In the piece, I take a look at some of the issues and considerations that HR leaders should keep in mind as they evaluate potential as well as current HR tech providers in order to have the best chance of making the 'right' HR tech decisions, and ultimately, succeeding with HR tech. This month's column talks about culture alignment, a focus on customer success, measurement and goals and more. Next month, we will take a look at 'success' from the internal point of view, and look at some of the most important organizational factors and decisions that set up your team for success.

    Here's an excerpt from this month's piece in HRE Online:

    Anyone who has had the good fortune to participate in the full cycle of an HR technology-implementation project knows well that such efforts usually consist of numerous milestones, dozens—if not hundreds—of tasks and components, scores of internal and external resources, significant investments of funds and time and myriad opportunities for sub-optimal outcomes or outright failure.

    Choose the “wrong” solution and your HR tech project could flounder. Forget to ensure some critical capabilities will be supported in the new system in time and the “go-live” date could be compromised. Fail to procure the right experts to serve on the project team and progress could languish. Lose control of the project’s scope and end up with delays and cost overruns. And there are a hundred other reasons why well-intentioned HR technology projects fail to deliver.

    With apologies to Tolstoy for paraphrasing his famous line about families, I would argue that successful HR tech projects are all alike; unsuccessful HR tech projects fail in their own way. While understanding why some projects succeed and others fail is important for any organization, it’s even more vital to prepare for and execute HR technology strategies in a manner that maximizes the chance for success.

    As co-chair of the HR Technology® Conference and Expo, I am focusing on developing considerable content around the “Success with HR Technology” theme. With that in mind, I thought it would be helpful to examine the nature of customer success and highlight some considerations that HR and HRIT leaders should keep in mind as they continue with workplace technology planning, purchasing, implementation and post-implementation activities in 2018.

    Creating a culture of customer success

    During some recent research, I was encouraged to find that the concept of customer success has gained strength in recent years as an important measure and barometer for HR and enterprise technology providers.

    While each provider may have its own way of defining customer success, the important thing is that more of them are intentionally making the concept of their customers’ success a fundamental yardstick of self-measurement. Prior to selecting any new HR technology provider, HR leaders will not only want to ensure that customer success is one of the important (if not the most important) ways they self-examine, but you will also want to see demonstrable proof of their customer commitment.

    Read the rest at HR Executive online...

    If you liked the piece you can sign up over at HRE to get the Inside HR Tech Column emailed to you each month. There is no cost to subscribe, in fact, I may even come over and shovel your driveway, take your dog for a walk, or scrape the ice off of your car.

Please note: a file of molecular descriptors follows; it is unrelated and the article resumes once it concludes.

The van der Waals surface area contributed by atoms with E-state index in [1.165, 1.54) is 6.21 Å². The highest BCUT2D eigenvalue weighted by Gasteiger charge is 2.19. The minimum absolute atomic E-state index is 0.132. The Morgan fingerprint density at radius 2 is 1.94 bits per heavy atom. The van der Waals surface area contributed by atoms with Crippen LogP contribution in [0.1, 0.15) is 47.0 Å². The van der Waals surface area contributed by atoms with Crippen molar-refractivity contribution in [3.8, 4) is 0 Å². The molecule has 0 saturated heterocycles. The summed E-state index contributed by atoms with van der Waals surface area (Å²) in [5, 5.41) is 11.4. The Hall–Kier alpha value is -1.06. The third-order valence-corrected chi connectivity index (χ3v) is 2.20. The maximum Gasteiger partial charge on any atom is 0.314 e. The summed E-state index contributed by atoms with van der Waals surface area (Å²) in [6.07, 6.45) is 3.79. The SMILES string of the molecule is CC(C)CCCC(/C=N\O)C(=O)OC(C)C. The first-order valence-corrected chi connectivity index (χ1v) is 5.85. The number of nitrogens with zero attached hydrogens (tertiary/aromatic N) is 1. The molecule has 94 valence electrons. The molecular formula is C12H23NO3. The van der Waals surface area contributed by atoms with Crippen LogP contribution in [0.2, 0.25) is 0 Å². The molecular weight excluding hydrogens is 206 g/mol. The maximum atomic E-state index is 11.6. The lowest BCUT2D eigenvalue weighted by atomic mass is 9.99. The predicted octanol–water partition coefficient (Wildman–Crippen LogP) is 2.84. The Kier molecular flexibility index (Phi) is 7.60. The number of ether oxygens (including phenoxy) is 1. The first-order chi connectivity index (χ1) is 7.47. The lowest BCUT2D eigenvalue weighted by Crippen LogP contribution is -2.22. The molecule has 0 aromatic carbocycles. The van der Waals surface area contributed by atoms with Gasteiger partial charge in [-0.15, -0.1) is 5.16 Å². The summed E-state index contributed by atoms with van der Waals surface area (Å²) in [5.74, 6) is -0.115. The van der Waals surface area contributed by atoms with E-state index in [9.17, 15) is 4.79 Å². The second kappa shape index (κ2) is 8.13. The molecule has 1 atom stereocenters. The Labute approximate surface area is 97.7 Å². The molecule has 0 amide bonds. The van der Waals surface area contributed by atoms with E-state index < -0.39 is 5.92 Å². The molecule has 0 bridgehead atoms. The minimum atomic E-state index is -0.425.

Have a great day!

    Wednesday
    Jan172018

    HRE Column: Looking ahead to HR Tech in 2018

    Once again, I offer my semi-frequent reminder and pointer for blog readers that I also write a monthly column at Human Resource Executive Online called Inside HR Tech that can be found here.

    This month, I talk a little about the planning process that goes into programming and developing the content for the next HR Technology Conference and review some of the key issues, themes, and the implications for the future of HR Tech that I am thinking about as I look to create the program this year.

    In the piece,  take a look at some of the more interesting trends and themes in HR tech that we have been hearing about for some time now, and some newer ideas that have emerged in the last year or so. These issues, challenges, and opportunities will demand continuing focus for HR and business leaders in 2018 and beyond, and I imagine will be a big part of my planning for HR Tech in 2018.

    Here's an excerpt from the piece in HRE Online:

    Some initial themes and topics that could find their way into the upcoming HR Tech conference include creating business value from HR tech, artificial intelligence and digital assistants.

    When talking about raising kids, parents sometimes say, “The days are long, but the years are short.” Even when things on any given day might seem tough, time slips by quickly, and before you know it, the kids are all grown up.

    I was thinking about that expression recently for two reasons. One, my child has an upcoming birthday which made me wonder, just where has all the time gone? And two, while it seems to many (especially me) that last year’s 20th Annual HR Technology® Conference and Exposition just concluded, I am already knee-deep in the planning process for the next one, coming this September in Las Vegas.




    A large part of conference-planning process is thinking, reading, researching and talking to HR and industry leaders about the most important themes and trends in HR, workplaces and HR technology, to ensure we are adequately reflecting these at the conference. While the preparation for the event is still in the early stages, I thought it would be interesting and also helpful to me to try and use this first Inside HR Tech piece of 2018 to explore some initial themes and topics. Hopefully, these will also be helpful for HR leaders to reflect upon as you begin your own HR and workplace technology planning, purchasing or implementation activities this year.